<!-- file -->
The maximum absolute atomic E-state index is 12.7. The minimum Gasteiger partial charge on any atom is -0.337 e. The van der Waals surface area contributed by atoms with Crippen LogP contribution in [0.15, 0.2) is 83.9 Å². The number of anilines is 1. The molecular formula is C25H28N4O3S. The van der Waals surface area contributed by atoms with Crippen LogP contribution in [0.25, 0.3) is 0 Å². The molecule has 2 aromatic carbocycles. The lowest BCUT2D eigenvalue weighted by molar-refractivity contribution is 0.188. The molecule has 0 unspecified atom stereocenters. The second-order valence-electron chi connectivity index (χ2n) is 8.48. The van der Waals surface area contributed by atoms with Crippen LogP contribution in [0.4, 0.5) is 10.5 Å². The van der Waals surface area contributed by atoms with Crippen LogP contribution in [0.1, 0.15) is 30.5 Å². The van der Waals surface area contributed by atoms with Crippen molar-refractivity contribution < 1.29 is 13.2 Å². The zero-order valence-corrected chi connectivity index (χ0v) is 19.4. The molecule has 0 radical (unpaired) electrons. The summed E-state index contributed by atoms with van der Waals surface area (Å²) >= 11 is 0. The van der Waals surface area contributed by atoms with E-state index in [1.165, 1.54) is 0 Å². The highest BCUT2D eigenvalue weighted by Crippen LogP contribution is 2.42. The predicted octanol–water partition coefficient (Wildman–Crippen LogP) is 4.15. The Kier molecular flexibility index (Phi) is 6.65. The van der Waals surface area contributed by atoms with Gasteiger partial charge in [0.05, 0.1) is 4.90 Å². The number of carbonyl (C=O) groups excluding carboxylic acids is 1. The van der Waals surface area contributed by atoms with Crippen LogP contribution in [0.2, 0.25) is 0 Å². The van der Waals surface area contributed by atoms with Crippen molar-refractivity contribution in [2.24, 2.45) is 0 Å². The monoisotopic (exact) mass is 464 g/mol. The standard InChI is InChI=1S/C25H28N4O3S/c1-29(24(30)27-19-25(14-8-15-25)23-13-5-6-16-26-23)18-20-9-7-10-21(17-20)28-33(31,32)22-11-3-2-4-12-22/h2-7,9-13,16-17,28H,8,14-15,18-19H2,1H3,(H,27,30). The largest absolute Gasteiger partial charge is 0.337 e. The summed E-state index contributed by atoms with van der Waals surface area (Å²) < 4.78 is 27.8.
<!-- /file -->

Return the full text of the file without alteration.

The maximum absolute atomic E-state index is 12.7. The minimum Gasteiger partial charge on any atom is -0.337 e. The van der Waals surface area contributed by atoms with Crippen LogP contribution in [0.15, 0.2) is 83.9 Å². The number of anilines is 1. The molecular formula is C25H28N4O3S. The van der Waals surface area contributed by atoms with Crippen LogP contribution in [0.25, 0.3) is 0 Å². The molecule has 2 aromatic carbocycles. The lowest BCUT2D eigenvalue weighted by molar-refractivity contribution is 0.188. The molecule has 0 unspecified atom stereocenters. The second-order valence-electron chi connectivity index (χ2n) is 8.48. The van der Waals surface area contributed by atoms with Crippen LogP contribution in [0.4, 0.5) is 10.5 Å². The van der Waals surface area contributed by atoms with Crippen LogP contribution in [0.1, 0.15) is 30.5 Å². The van der Waals surface area contributed by atoms with Crippen molar-refractivity contribution < 1.29 is 13.2 Å². The zero-order valence-corrected chi connectivity index (χ0v) is 19.4. The molecule has 0 radical (unpaired) electrons. The summed E-state index contributed by atoms with van der Waals surface area (Å²) >= 11 is 0. The van der Waals surface area contributed by atoms with E-state index in [1.165, 1.54) is 0 Å². The highest BCUT2D eigenvalue weighted by Crippen LogP contribution is 2.42. The predicted octanol–water partition coefficient (Wildman–Crippen LogP) is 4.15. The Kier molecular flexibility index (Phi) is 6.65. The van der Waals surface area contributed by atoms with Gasteiger partial charge in [0.05, 0.1) is 4.90 Å². The number of carbonyl (C=O) groups excluding carboxylic acids is 1. The van der Waals surface area contributed by atoms with Crippen LogP contribution in [0.2, 0.25) is 0 Å². The van der Waals surface area contributed by atoms with Crippen molar-refractivity contribution in [2.24, 2.45) is 0 Å². The monoisotopic (exact) mass is 464 g/mol. The standard InChI is InChI=1S/C25H28N4O3S/c1-29(24(30)27-19-25(14-8-15-25)23-13-5-6-16-26-23)18-20-9-7-10-21(17-20)28-33(31,32)22-11-3-2-4-12-22/h2-7,9-13,16-17,28H,8,14-15,18-19H2,1H3,(H,27,30). The largest absolute Gasteiger partial charge is 0.337 e. The summed E-state index contributed by atoms with van der Waals surface area (Å²) < 4.78 is 27.8.